Due to the line insertion, a similarly large reduction was found on Nelson – Electric Junction, decreasing the GSF by 39 percent from 0.18 to 0.11. While these two contingencies are clearly impacted, Cherry Valley – Silver Lake appears to be the one most resolved by the Byron – Wayne line, reducing more MWs from Byron, which is also the top source generator. Despite a larger percentage drop in GSF, Nelson – Electric Junction sees a larger impact from generation at closer units such as Nelson, Lee County, and Quad Cities. Inserting Byron – Wayne had the added effect of reducing the GSF from each of the generators on the Nelson line, although this is unlikely to completely prevent risk from developing on the contingency when source-side generation is high.

    Another way of evaluating the impact of the Byron-Wayne on the two contingencies is by computing its Line Insertion Distribution Factor (LIDF) on the two lines. The LIDF measures how flows are displaced on a specific line of equipment by inserting a new piece of equipment into the network. Byron-Wayne LIDFs reveal that flow on Cherry Valley and Nelson lines are reduced by 32 percent and 25 percent, respectively. For Cherry Valley – Silver Lake, this percentage reduction is close to the 30 percent as shown by Genscape’s Transmission RT data.

    Genscape’s PJM Power Market Intelligence Team analyzed the impacts for the new transmission line build in its 2017 Spring Outlook. By examining periods of strong congestion on the Cherry Valley 345kV transformer and Belvidere – 15623 138kV for the loss of Cherry Valley – Silver Lake, the analysis inserted Byron-Wayne into the network and studied the contingencies. Genscape’s PJM Power Market Analyst, Pat Finn, who analyzes ComEd congestion daily, explained the results: “In the flow cases we analyzed, we saw a significant reduction in flows over the chronically congested areas around Nelson – Electric Junction and Cherry Valley – Silver Lake.” Finn noted that although the analysis was limited to a small sample size, “the new line is being immediately tested by outages on the Cherry Valley transformer and Nelson – Electric Junction, and in a high wind scenario it has thus far handled the situation.”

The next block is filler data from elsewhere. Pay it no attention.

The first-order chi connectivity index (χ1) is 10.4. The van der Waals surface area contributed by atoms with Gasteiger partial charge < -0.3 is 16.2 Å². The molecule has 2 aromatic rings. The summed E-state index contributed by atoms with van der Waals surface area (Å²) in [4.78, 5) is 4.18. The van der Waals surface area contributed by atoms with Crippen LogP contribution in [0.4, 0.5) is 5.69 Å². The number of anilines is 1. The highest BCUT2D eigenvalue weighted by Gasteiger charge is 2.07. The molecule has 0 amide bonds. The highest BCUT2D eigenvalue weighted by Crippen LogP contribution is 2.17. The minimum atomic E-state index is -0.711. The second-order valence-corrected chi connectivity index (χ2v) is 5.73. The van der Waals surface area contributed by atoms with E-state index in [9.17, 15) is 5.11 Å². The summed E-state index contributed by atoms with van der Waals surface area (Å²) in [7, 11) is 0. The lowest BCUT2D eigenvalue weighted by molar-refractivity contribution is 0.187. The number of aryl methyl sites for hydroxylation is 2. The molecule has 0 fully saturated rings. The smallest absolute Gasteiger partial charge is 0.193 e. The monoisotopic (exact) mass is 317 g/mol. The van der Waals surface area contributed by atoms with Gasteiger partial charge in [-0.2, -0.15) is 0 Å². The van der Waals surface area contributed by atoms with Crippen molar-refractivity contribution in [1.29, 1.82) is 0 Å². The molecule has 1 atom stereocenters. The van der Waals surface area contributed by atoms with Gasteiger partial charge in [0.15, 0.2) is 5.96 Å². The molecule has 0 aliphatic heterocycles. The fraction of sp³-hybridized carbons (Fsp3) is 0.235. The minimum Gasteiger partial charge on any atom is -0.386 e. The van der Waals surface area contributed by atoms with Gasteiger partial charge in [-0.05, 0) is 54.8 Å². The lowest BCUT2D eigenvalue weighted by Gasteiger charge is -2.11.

Utilizing its vast network of in-the-field monitors, Genscape’s Transmission RT service provides a more robust view of the power grid by showing both generation output and the direction of power flows in near-real-time. Customers receive unparalleled insight into congestion flow patterns resulting in better analysis, trading strategy, and asset optimization. Please click here to learn more or request a free trial of Genscape's Transmission RT.

  • LNG Bunkering Milestone, Genscape’s BunkerPeriscope Provides Insight 2 years ago

    In a milestone for LNG bunkering, the world’s first purpose-built LNG bunkering vessel has completed its first ship-to-ship transfer. From approximately 05:00 UTC to 19:15 UTC on April 10, 2017, the ENGIE Zeebrugge bunkered the Auto Eco in a Zeebrugge vehicle facility with LNG loaded from Fluxys LNG terminal in Belgium.

    The April 10 meeting has been years in the making. The ENGIE Zeebrugge was first ordered in July 2014 and built in Yeongdo Shipyard in Busan, South Korea. After sailing from Busan in late February 2017, the vessel arrived in Zeebrugge on April 1.

     

    Timeline of events:

    • February 23: the ENGIE Zeebrugge left Busan, South Korea
    • April 1: ENGIE Zeebrugge arrived in Zeebrugge, Belgium
    • April 5-6: From approximately April 5 18:20 UTC to April 6 12:00 UTC, ENGIE Zeebrugge loaded LNG at Fluxys LNG terminal
    • April 10: From approximately 05:00 UTC to 19:15 UTC, ENGIE Zeebrugge bunkered Auto Eco

    The ENGIE will operate in the port of Zeebrugge and transfer LNG loaded from Fluxys LNG terminal in Zeebrugge to LNG-fueled vessels operating in Northern Europe. One such vessel is the Auto Eco, which has made history of its own as the world’s first LNG-fueled car carrier. The ENGIE’s next customer is expected to be the Eco’s sister vessel, the Auto Energy.